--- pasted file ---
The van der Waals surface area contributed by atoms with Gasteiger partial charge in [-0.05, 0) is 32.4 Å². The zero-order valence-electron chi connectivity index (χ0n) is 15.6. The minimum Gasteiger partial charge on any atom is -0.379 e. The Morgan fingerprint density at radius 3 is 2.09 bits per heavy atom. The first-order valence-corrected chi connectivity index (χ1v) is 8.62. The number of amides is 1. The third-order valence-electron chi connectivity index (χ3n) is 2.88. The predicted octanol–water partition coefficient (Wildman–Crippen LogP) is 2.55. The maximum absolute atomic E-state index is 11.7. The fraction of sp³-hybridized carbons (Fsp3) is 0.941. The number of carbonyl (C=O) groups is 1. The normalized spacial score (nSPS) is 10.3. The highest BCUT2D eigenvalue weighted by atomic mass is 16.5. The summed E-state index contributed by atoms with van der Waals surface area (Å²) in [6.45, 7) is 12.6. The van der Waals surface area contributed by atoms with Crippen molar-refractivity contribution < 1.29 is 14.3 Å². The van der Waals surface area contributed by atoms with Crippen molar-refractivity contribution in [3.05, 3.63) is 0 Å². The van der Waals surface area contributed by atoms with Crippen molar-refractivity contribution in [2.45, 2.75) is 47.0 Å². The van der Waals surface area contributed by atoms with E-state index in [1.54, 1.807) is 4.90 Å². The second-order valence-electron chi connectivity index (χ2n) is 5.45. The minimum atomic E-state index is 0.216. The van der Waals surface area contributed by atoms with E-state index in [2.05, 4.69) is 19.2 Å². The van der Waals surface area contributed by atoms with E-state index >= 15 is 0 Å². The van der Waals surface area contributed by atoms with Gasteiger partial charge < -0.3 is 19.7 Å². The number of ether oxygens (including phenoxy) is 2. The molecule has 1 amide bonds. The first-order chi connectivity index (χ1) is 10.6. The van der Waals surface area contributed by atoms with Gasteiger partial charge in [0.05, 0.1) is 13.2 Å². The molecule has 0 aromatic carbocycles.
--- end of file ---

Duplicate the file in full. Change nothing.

The van der Waals surface area contributed by atoms with Gasteiger partial charge in [-0.05, 0) is 32.4 Å². The zero-order valence-electron chi connectivity index (χ0n) is 15.6. The minimum Gasteiger partial charge on any atom is -0.379 e. The Morgan fingerprint density at radius 3 is 2.09 bits per heavy atom. The first-order valence-corrected chi connectivity index (χ1v) is 8.62. The number of amides is 1. The third-order valence-electron chi connectivity index (χ3n) is 2.88. The predicted octanol–water partition coefficient (Wildman–Crippen LogP) is 2.55. The maximum absolute atomic E-state index is 11.7. The fraction of sp³-hybridized carbons (Fsp3) is 0.941. The number of carbonyl (C=O) groups is 1. The normalized spacial score (nSPS) is 10.3. The highest BCUT2D eigenvalue weighted by atomic mass is 16.5. The summed E-state index contributed by atoms with van der Waals surface area (Å²) in [6.45, 7) is 12.6. The van der Waals surface area contributed by atoms with Crippen molar-refractivity contribution < 1.29 is 14.3 Å². The van der Waals surface area contributed by atoms with Crippen molar-refractivity contribution in [3.05, 3.63) is 0 Å². The van der Waals surface area contributed by atoms with Crippen molar-refractivity contribution in [2.45, 2.75) is 47.0 Å². The van der Waals surface area contributed by atoms with E-state index in [1.54, 1.807) is 4.90 Å². The second-order valence-electron chi connectivity index (χ2n) is 5.45. The minimum atomic E-state index is 0.216. The van der Waals surface area contributed by atoms with E-state index in [2.05, 4.69) is 19.2 Å². The van der Waals surface area contributed by atoms with E-state index >= 15 is 0 Å². The van der Waals surface area contributed by atoms with Gasteiger partial charge < -0.3 is 19.7 Å². The number of ether oxygens (including phenoxy) is 2. The molecule has 1 amide bonds. The first-order chi connectivity index (χ1) is 10.6. The van der Waals surface area contributed by atoms with Gasteiger partial charge in [0.05, 0.1) is 13.2 Å². The molecule has 0 aromatic carbocycles.